Paperback, 435 pages
Library Binding, 528 pages
Published August 1st 2003 by Grand Central Publishing (first published January 1st 1992), Turtleback; Bound for Schools & Libraries ed. edition (December 1, 1993)
For quality I give Along Came A Spider a 3Q and for popularity I give it a 4P.
I think this book deserves a 3Q for quality because while it is a very readable book and easy to pick up and put down, there were some serious defects within the plotting and characterizations. The plot was a little convoluted and disjointed, the middle section in the court being completely different from the first and last sections, and the characters being either too thin or extreme cliches outside of Alex Cross.
As for popularity, it is clear that Patterson is a very popular author, and this was one of the first books that launched his career. It was so popular, in fact, that it was made into a movie.
Senior detective Alex Cross of Washington D.C. is confronted with a fame hungry madman who has kidnapped two famous children. Will Alex be able to save the children and capture the madman at lose?
In this suspenseful thriller, senior detective Alex Cross of the Washington D.C. police is confronted with the kidnapping of two children from powerful families: the treasury secretary’s son and an actress’ daughter. At first Alex is disgruntled and upset having been pulled from the grisly murders taking place in Washington’s poorest, black neighborhood. He and his partner start to work on the case aided by Jezzie Flanagan, the head of the Secret Service. As pressure from his superiors mounts, and his relationship with Jezzie heats up, the stakes become that much more high as the body of the secretary’s son is found.
The kidnapper Gary Soneji/Murphy is an over the top psychopath who fantasized about committing the Lindbergh baby kidnapping as a child and wishes to be even more infamous. His plot and his sanity unravels when his kidnapping plot goes awry. He challenges Alex at every turn to a final showdown in a McDonalds.
In a complete change of pace, we’re taken to Gary Soneji/Murphy’s suspenseful trial. Patterson tries to convince both the audience and court that Gary Soneji is just a split personality or Gary Murphy, saying that Gary Murphy is as innocent as Gary Soneji is guilty. This plot twist comes across as forced and unconvincing.
Once Gary Soneji/Murphy is convicted, Alex becomes obsessed with finding the little girl he kidnapped. He visits Soneji/Murphy in jail trying to get the information out of him. But as he talks with the man who is slowly becoming unhinged, he discovers that what happened to the little girl is as mysterious to the psychopath as it is to him.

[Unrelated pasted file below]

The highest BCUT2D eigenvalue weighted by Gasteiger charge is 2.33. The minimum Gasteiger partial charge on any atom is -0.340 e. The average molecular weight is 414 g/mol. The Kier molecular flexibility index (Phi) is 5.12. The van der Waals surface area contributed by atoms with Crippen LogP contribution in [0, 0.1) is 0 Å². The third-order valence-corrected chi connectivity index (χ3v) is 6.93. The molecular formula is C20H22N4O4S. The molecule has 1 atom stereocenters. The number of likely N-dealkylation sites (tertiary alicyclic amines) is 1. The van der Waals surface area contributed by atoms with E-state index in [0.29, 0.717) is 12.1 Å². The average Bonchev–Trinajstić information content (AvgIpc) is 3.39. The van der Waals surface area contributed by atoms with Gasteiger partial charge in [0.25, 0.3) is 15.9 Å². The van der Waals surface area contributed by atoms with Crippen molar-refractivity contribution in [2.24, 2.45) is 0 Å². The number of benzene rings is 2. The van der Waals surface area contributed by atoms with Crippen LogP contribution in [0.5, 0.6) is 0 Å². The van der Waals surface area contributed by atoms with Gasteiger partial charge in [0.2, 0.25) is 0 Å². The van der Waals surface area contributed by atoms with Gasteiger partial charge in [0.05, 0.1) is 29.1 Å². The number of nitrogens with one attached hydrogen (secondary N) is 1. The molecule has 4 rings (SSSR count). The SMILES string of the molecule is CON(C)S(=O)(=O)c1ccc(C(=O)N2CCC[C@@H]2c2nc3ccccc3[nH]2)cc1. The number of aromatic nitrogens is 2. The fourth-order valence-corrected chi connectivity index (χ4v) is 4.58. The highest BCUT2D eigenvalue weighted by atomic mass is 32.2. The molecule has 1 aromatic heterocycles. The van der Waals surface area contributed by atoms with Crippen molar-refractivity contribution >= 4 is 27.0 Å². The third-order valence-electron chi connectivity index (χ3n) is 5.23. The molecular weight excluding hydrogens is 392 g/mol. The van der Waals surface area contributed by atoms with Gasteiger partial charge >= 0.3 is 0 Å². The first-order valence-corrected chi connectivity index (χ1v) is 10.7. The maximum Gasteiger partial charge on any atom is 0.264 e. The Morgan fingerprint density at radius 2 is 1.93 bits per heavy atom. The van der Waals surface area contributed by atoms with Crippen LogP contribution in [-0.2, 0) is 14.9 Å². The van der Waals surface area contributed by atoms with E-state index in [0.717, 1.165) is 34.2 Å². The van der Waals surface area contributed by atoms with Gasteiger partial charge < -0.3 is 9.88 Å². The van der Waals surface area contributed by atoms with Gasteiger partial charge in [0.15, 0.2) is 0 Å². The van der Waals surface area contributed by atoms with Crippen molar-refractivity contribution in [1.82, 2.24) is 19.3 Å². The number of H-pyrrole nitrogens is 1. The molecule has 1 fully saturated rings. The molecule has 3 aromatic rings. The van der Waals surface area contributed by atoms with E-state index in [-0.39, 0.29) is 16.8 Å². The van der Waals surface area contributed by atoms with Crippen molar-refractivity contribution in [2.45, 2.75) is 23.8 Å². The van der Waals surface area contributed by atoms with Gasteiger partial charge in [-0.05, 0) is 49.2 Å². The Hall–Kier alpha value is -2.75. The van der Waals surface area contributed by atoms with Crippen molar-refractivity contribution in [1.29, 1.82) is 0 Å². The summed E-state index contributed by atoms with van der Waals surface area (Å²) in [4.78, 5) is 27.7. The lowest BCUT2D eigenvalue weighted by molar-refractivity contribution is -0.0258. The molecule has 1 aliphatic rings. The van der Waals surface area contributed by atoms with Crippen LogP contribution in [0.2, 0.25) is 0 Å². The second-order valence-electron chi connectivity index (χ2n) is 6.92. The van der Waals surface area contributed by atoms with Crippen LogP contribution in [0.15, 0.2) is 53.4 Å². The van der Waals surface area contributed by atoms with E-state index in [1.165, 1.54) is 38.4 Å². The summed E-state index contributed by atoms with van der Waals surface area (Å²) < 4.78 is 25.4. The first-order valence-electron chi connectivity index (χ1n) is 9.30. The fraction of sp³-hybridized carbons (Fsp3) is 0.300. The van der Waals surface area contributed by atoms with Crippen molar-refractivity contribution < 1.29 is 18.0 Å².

This book is a pulpy, messy, over-the-top thriller by one of the most popular and prolific authors today. I disliked this book strongly. Its not a particularly well written book, its plot comes off the hinges several times and the twists seem like they were written because the book just wasn’t twisty enough! More twists! All the twists! The book overall needed some restraint and editing.
The three distinct parts of the book were disjointed. The court scenes were more compelling than the tracking down of Soneji/Murphy or the “shocking” ending. However more compelling it was, it was completely unbelievable. After getting chapters written through Soneji/Murphy’s point of view, it was crystal clear he was a psychopath and trying to convince the audience that he wasn’t what he was was completely unconvincing. Just because we didn’t get any more chapters from Soneji/Murphy’s POV during the trial doesn’t mean that suddenly everything we read before was suddenly forgotten.
I’d say the only character who was three dimensional was Alex Cross. He was a fully fleshed out character who we could relate to and his reactions were compelling and based on his characterization. Jezzie was barely a presence, but she was the clear love interest with something to hide. Soneji/Murphy was an over-the-top extreme BAD GUY. He was way too over the top to be believable and seemingly evil just because.
My reaction to the book can be summed up thusly: UGH. I wasn’t moved by the characters or stirred by the plot or its twists. It was a weak book.
I’d say it would work for its intended audience. Its a generally easy read, and pretty thrilling (though completely over the top). Its written with mass consumption in mind and it will be mass consumed.
Patterson’s first NY Times bestseller, first big success and first Alex Cross book. Was turned into a moderately successful movie with Morgan Freeman.
If I should die by Grace Edwards
Mind Prey by John Sandford
Privileged Information by Stephen White
Awards and Lists
I chose this book because James Patterson is a really popular and prolific author. I also chose him because I had preconceived notions about his writing and figured I should probably read one of his books before judging him. I chose Along Came a Spider because it was the first big book of Patterson’s and spawned a movie and a 22 book series.